Why did you write a book on bone health?
Osteoporosis is a serious problem. One woman in six will fracture a hip during her lifetime, that’s a really high risk. A fairly large number of men will also suffer a hip fracture and once someone does, it’s very common that their overall quality of life will decline. Sometimes it puts them on a much faster path to their eventual demise.
Fracture rates are highest in countries that consume the most dairy and calcium. Countries that consume little or no milk, dairy or calcium supplements have 50% to 70% lower fracture rates. The World Health Organization coined the term the calcium paradox because the places where they’re told to ‘drink milk for strong bones’ are the places we’re seeing much higher rates of osteoporosis! After digging into this, Michael Castleman and I wrote our book, Building Bone Vitality.
Based on your research what does the current strategy for treatment and prevention of bone health typically include?
I’m a nutritionist by training, so I’m most interested in nutritional and lifestyle strategies for taking good care of our bones. The typical nutritional strategy has been:
- Increase dietary or supplemental calcium.
- Make sure your vitamin D status is adequate. Although often this is a general ‘take vitamin D.’ I think it’s important that we look at vitamin D status before we routinely add supplements to peoples daily regimen.
- Add some regular movement into daily activity, especially weight bearing physical activity.
Overall, the conventional wisdom both for prevention and general bone loss is ‘drink more milk and your bones will be strong!’
What assumptions are taken for granted in the current recommendations for bone health?
We are making a big leap from ‘osteoporosis is characterized by the loss of mineralization in bones (in particular calcium) to ‘all we have to do is pour some more calcium into the body in the form of dairy, in the form of supplements, or in the form of overall dietary habits, and automatically we will slow osteoporosis or even reverse it.’
The problem is, the amount of calcium that we pour into the body is not directly related to how much calcium is in bone. There has to be sufficient calcium consumed in order for a bone to take up calcium, but ‘pouring it in’ is not an impetus for bones to take up calcium.
Just like with muscles, having sufficient protein available in the diet is necessary. However, adding more protein in the diet doesn’t make the muscles grow. It’s using the muscle that makes muscle grow. Similar with bone, it’s using the bone that makes the bone take-up more nutrients needed for rebuilding. So there’s an assumption that just pouring calcium into the body is what is going to be the trigger for new bone growth and of course it’s not! On top of that, we’re not thinking about ways that calcium moves out of bones.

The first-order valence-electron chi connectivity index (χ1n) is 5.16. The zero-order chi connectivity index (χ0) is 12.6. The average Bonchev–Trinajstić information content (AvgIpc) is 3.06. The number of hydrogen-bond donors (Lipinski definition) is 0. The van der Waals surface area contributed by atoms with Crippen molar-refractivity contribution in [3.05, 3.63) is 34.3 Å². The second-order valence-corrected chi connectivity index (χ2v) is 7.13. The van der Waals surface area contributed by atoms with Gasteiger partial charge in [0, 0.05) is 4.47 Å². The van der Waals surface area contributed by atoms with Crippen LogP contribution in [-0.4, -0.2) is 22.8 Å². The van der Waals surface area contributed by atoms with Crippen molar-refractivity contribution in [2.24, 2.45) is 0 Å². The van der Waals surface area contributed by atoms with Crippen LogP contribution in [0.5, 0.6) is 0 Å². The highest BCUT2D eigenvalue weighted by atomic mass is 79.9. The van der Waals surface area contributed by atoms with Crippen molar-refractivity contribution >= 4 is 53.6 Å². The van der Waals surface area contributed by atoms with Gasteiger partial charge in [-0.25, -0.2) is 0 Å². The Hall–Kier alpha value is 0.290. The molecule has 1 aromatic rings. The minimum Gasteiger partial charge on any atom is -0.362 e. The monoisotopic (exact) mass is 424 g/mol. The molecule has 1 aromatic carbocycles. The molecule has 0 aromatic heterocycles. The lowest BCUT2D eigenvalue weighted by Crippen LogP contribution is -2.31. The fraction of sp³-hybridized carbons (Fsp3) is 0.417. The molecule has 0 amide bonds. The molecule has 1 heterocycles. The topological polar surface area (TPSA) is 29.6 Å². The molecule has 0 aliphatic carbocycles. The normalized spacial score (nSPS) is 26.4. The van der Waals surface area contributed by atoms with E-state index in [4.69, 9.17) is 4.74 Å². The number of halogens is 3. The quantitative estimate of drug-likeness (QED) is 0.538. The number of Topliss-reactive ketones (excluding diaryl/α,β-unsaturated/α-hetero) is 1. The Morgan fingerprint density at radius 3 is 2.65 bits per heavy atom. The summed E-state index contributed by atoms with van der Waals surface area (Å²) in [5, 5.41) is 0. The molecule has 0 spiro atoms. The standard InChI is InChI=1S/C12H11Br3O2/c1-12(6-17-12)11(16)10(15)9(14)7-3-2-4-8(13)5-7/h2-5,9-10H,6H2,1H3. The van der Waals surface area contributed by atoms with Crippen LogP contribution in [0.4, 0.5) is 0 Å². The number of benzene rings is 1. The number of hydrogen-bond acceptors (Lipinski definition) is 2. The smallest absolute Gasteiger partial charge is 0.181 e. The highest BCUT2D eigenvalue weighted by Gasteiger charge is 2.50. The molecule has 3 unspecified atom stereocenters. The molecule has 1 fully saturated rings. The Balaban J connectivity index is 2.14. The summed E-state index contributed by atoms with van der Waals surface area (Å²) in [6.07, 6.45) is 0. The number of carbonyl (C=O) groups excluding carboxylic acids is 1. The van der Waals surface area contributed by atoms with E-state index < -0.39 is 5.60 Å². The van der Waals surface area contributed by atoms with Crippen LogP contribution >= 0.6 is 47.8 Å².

If you disagree with the current recommendations for bone health, what would you suggest we do instead?
ONE Choose a diet very rich in plant foods and extremely limited or completely absent of animal food. This helps produce overall good health.
TWO Pay attention to getting a good variety of foods from plant sources. There are 17 different nutrients that bones need. We need to take the emphasis off of calcium and focus on a diet that will create an environment in the body in which bones want to make new bone and not un-form or break down. To do that we need a healthy, whole foods, plant-based eating style and we need to move our bodies.
THREE Exercise. The literature demonstrates it does not have to be high intensity or weight lifting, but it does need to be regular. Walking, dancing, gardening etc are all fantastic activities for bones! Hiking is also great, even better than walking on a treadmill because when you’re on a treadmill you use the same muscles and bones over and over again. If you are walking on a trail you’ll do some side-to-side, climbing, you might be going downhill, you’re going to stress the bones in different directions- in ways that you wouldn’t get on stationary equipment. I also recommend that people use their arms! Knead bread, garden, or do yoga!
FOUR Know your vitamin D status. If it’s not adequate, work with your health-care provider to get it back to adequacy.
SUMMARY Eat a plant-based diet then go outside and play!
Amy Lanou, PhD, Associate Professor and Department Chair of Health and Wellness at the University of North Carolina Asheville. She serves as the Senior Nutrition Scientist for the Physicians Committee for Responsible Medicine. Dr. Lanou publishes regularly on the relationship between vegetarian diets and dairy products and health, and is the author of Building Bone Vitality and Healthy Eating for Life for Children.